India competition body cracks down on GSK, Sanofi
Citing an anticompetitive agreement that was "clearly made out," India's Competition Commission took issue with GlaxoSmithKline ($GSK) and Sanofi's ($SNY) operations in the country this week and fined the international pharmas nearly $10 million.
The body ordered GSK to pay $9.4 million in fines and to "cease and desist" its "collusive bidding" practices in supplying the government a meningitis vaccine for approximately 200,000 Haj pilgrims annually. Sanofi was fined about $500,000.
The complaint, focusing on the supply of polysaccharide Quadrivalent Meningococcal Meningitis vaccine, was brought by local vaccines firm Bio-Med and also implicated India's Health and Family Welfare Ministry in the process. Each year, the Indian government solicits bids for the purchase of the vaccines that are required to be given to the Haj pilgrims. In its finding, the competition commission said that the parties failed to establish independent business decision-making.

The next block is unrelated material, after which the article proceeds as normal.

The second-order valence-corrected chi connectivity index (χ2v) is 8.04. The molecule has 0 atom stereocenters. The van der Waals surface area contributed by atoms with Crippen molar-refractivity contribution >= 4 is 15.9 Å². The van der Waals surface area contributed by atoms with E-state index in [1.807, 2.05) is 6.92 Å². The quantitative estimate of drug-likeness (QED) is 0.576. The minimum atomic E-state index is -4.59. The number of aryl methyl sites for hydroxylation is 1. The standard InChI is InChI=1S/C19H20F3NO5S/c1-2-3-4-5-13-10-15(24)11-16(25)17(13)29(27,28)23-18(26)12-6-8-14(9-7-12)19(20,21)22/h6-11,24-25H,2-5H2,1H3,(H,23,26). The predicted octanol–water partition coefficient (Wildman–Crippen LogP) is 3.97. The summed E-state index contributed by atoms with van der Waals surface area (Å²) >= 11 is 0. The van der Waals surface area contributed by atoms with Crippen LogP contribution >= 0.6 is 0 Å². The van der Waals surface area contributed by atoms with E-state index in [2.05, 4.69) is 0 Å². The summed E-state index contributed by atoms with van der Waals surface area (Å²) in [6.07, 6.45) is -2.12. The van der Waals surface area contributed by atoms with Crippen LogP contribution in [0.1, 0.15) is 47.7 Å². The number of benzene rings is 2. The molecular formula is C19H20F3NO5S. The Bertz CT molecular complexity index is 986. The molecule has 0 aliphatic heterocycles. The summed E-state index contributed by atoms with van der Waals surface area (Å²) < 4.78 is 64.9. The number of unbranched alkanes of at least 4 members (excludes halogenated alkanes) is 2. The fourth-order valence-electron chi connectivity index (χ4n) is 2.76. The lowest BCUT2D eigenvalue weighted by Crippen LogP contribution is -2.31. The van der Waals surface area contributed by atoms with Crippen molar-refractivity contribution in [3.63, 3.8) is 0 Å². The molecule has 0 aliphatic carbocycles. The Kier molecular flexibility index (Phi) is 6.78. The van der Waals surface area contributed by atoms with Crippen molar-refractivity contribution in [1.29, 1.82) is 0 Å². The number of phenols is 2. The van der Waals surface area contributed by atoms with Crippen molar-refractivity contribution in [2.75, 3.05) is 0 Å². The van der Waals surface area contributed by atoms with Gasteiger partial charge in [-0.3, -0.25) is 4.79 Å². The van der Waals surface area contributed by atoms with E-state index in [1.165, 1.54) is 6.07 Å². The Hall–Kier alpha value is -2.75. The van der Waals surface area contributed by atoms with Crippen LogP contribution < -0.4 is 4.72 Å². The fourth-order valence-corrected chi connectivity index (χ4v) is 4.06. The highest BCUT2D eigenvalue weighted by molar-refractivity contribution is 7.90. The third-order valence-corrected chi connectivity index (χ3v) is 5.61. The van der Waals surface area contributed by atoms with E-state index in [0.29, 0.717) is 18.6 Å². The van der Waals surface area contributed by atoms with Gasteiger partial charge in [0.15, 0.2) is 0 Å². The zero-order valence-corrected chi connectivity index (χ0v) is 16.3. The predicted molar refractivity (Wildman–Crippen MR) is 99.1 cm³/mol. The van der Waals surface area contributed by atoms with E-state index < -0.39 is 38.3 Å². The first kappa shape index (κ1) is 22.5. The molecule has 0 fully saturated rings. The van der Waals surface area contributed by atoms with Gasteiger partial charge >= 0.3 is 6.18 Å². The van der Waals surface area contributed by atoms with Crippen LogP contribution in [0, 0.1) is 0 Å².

In their responses to FiercePharmaAsia, both companies denied the allegations.
"We believe that we have complied with all applicable laws, including competition laws," a GSK representative wrote to FierceVaccines. "GSK seeks to operate with the highest levels of integrity and in full compliance of local regulations. GSK India will consider all options following review of the order passed and take action as appropriate."
The commission said the "peculiar market conditions, including the presence of only three suppliers of the QMMV vaccines" made the market "conducive to collusion." In November 2014, India's Director General submitted a report, alleging that the government was involved in the process by changing the bidding criteria on the vaccine.
For GSK, the fine follows several others, as it was recently taken to task in 2013 and 2014 over its $489 million bribery scheme in China, ultimately leading to the same amount in fines. But the news comes as GSK has upped its ante in the vaccines space. After shipping off its oncology portfolio to Novartis in exchange for the Swiss drugmaker's vaccines stall, GSK is counting on vaccines to grow at a compound annual rate in the mid-to-high single digits between 2016 and 2020.
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